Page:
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Is the distinction between quasi-isomorphism and `weak homotopy equivalence' ONLY that the first means inducing an isomorphism in homology and the second to an isomorphism of homotopy groups?

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jim -- to rephrase your question: you give the definitions of two things and ask if the difference in ONLY that one definition defines one thing and the other definition defines the other thing. – algori Jul 4 '10 at 18:04
Andrea- I do have to say that I think it's rather rude to accuse people of being Jim Stasheff impersonators without any evidence. I agree that it would be extraordinarily out of line to post as a well-known mathematician, but since I don't think we've had any serious cases of that, I'd give any poster use what appears to be a IRL name the benefit of the doubt. – Ben Webster Jul 4 '10 at 19:12
I seem to recall hearing or reading something like: If we restrict to, say, simply connected CW complexes, then X and Y are rationally weak homotopy equivalent (meaning there's a map inducing isomorphisms on homotopy groups tensor Q) if and only if C^*(X;Q) and C^*(Y;Q) are quasi-isomorphic dg algebras. Is this true? Maybe something like this is what Jim is asking about. – Kevin H. Lin Jul 4 '10 at 20:33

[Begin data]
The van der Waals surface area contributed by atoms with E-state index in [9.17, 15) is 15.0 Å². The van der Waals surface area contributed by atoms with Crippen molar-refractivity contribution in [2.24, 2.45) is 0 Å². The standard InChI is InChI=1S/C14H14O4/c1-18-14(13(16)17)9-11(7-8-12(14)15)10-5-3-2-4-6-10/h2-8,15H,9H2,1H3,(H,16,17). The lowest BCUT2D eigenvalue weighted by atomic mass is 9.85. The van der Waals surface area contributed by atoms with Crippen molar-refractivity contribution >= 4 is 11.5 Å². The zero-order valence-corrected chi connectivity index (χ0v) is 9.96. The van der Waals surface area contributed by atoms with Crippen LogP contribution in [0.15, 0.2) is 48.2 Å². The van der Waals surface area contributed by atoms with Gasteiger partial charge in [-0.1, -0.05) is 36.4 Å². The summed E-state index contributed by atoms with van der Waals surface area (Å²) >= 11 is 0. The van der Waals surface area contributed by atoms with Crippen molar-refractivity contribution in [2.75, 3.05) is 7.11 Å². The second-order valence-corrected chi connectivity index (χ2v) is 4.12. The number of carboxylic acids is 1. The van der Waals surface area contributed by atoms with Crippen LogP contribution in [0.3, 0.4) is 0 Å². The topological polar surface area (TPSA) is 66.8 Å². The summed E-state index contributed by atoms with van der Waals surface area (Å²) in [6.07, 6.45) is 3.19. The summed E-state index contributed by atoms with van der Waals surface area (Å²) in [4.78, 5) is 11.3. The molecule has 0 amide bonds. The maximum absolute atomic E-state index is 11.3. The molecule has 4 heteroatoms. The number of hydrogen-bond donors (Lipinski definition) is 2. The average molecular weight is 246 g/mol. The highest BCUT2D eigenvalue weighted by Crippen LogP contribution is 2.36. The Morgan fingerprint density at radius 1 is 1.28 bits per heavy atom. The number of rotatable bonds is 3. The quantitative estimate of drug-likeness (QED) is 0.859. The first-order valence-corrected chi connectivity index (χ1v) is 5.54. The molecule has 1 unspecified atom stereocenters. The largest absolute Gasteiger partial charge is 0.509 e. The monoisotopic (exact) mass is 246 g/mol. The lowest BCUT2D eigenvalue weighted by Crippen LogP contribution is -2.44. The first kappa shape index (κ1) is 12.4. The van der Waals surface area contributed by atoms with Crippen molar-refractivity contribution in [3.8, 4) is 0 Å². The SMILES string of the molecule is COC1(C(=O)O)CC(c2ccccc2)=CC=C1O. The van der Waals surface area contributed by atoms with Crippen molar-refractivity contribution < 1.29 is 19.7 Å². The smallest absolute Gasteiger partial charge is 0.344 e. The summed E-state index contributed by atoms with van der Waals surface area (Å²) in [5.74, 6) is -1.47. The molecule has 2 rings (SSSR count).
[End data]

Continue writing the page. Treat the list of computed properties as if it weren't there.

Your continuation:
Kevin -- this is certainly true if one considers Sullivan's piecewise polynomial cochains. For singular cochains the "only if" part is obviously true, but the "if" part is subtle (presumably also true, but the details seem to have never appeared in literature). See… – algori Jul 4 '10 at 20:48
Guys -- let's remove this impersonator nonsense before more people see it. – algori Jul 6 '10 at 5:08

This is a terminology question.

I think that "weak homotopy equivalence" is mostly used for maps between topological spaces (as opposed to "weak equivalence", that is used in the much broader context of model categories).

The term "quasi-isomorphism", on the other hand, is typically used for (co)chain complexes, or (co)chain complexes equipped with extra structure.

So I would say that the main difference between those two terms is that they are used in different contexts.

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